1. Sexual attractiveness depends upon your health and personal appearance. Health is attractive. Natural forces for continued existence of the individual and for species survival cause men and women to share their genetic material (eggs and sperm) with healthy mates, so as to produce the best offspring. Being overweight projects poor health, including a higher risk of heart disease, diabetes and cancer.
  2. Physical attractiveness is more than being trim. Glowing skin results from improved circulation from a low-fat diet. Blemishes like acne, blackheads and whiteheads are caused by an oily, animal food-based diet.
  3. Natural body odor should be sexually attractive, something the perfume industry has long known. The most repulsive source of bad breath and BO is animal foods.
  4. Your attractive personal appearance and radiating health will serve as a motivation for making better food choices for your spouse, children, social contacts and fellow workers.
  5. Healthy eating enhances reproductive fertility, in men and women.
  6. Consuming meat and dairy foods lowers the quantity of semen and quality of sperm.
  7. Consuming animal foods increases the risk of birth defects in offspring (for both mother and father).
  8. America adores the slim and deplores the fat. Your chances of a successful career depend on your health and appearance. For example, obese people have less chance of attending college and even earn lower wages.
  9. Daily physical activities and sport performance is enhanced by healthy eating.
  10. Life-shortening illnesses such as breast cancer and heart disease are the result of eating the oily animal food-based American diet.

The motivation during late life is to:
Delay Death & Disability

Our “reproductive” and “productive” years are followed by our “retirement” years (mentally and physically). Our thoughts and fears turn to disability and death. One more day on the golf course or an hour playing ball with the grandchildren is worth almost any sacrifice, especially for people about to make the ultimate sacrifice. Yet people often say, “I do not fear death, I fear becoming disabled and dependent upon my children.”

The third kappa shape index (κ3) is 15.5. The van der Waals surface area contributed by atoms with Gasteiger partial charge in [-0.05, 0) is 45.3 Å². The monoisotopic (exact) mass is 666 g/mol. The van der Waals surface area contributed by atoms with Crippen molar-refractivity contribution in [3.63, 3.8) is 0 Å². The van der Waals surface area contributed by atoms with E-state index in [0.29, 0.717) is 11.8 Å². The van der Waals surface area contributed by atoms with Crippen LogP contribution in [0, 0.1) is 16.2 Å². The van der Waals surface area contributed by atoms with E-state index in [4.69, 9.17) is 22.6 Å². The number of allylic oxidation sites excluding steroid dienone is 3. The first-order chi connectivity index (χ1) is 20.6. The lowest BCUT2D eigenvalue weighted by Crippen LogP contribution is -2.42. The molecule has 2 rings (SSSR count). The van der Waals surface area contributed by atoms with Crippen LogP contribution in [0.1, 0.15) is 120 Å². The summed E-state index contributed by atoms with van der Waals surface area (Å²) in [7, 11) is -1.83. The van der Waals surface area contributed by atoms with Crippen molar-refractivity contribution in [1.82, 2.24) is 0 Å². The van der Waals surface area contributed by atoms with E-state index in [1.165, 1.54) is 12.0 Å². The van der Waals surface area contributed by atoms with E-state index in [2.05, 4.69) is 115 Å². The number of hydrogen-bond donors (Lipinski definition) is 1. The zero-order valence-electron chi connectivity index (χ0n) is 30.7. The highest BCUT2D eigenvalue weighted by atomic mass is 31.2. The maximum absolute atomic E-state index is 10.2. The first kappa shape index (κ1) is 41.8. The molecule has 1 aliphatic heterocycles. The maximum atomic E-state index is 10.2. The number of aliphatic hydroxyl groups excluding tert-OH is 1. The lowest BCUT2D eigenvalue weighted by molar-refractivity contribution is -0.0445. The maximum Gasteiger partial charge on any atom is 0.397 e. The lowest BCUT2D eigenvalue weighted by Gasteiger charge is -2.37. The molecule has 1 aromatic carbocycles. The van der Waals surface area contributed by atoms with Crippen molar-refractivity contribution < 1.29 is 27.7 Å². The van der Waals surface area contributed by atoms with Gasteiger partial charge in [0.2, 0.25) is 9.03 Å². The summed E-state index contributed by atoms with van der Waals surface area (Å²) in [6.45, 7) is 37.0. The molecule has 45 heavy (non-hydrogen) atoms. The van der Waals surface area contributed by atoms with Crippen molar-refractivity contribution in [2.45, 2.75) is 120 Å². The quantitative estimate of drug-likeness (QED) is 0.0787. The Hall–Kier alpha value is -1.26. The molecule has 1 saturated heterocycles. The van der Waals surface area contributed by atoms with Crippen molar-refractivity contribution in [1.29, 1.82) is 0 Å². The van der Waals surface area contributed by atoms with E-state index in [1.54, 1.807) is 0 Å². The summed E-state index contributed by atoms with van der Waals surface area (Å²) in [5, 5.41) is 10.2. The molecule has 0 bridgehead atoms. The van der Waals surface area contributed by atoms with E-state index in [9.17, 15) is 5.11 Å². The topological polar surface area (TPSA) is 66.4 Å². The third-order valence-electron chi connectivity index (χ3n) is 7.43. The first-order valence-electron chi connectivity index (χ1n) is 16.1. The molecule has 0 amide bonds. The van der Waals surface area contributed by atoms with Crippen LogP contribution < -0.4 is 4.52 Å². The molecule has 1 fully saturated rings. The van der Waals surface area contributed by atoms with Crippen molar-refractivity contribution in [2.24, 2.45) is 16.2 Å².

The Top Ten Motivators for Seniors:

  1. Normal human lifespan is about 85 years. This means death from natural causes (not from wars, accidents or illnesses) would happen at this age. Natural life is limited by the number of times a cell will divide over a lifetime. A “natural death” results from heart failure. Ideally this terminal event occurs silently during sleep, as the weakened heart backflows blood into the lung, filling them with fluid. The actual average lifespan, worldwide, is much shorter, at about 67 years, because of largely preventable causes.
  2. Heart attacks and stroke are the leading cause of deaths worldwide. The rich western diet is the leading cause of death in the US.
  3. The average number of medications consumed by the elderly range from 8 to 13. Sick people take medications. If you eat well, and get a little careful exercise, and some sunshine, you should expect to remain drug-free for a lifetime.
  4. Your senses of sight, hearing, smell and taste will function for a normal lifespan (with only mild loss) by following the McDougall Diet.
  5. Impotence (erectile dysfunction) is caused by a lack of effective circulation of blood to the penis. Loss of sexual desire and performance is not simply a result of getting older, but rather what foods we choose to eat.
  6. Healthy women go through menopause without becoming afflicted with hot flashes, or mental and emotional sufferings. Menopause is a normal transition in life, not a disease.
  7. Osteoporosis is a disease primarily caused by a high-animal protein diet. However, bone mineral density (BMD) reflects reproductive status more than bone health. Women in their reproductive years store about two pounds of minerals for pregnancy and lactation. Beyond menopause there is no reason to maintain this extra depot of calcium, etc.—BMD naturally decreases.
  8. Degenerative (old-age) arthritis is a consequence of a lifetime of malnutrition due to the western diet. Joints should remain normally formed and functional for a lifetime.
  9. Dementia, including Alzheimer’s disease, is due to the western diet and aluminum poisoning. You should expect to remain mentally sharp throughout your later years.
  10. The elderly have much to contribute to society. Unfortunately, their decades of book learning and gainful experiences in business, music, art and politics are lost with retirement (age 65). The world cannot afford to lose two productive decades of every person’s life from wrong food choices.

If you do not find the proper motivation today then there is always tomorrow. The future holds many negative stimuli for those who fail to make the change. The results of continuing the western diet can be best summed up as accelerated aging. Although the clock cannot be stopped, youth can be preserved. It’s the Food®.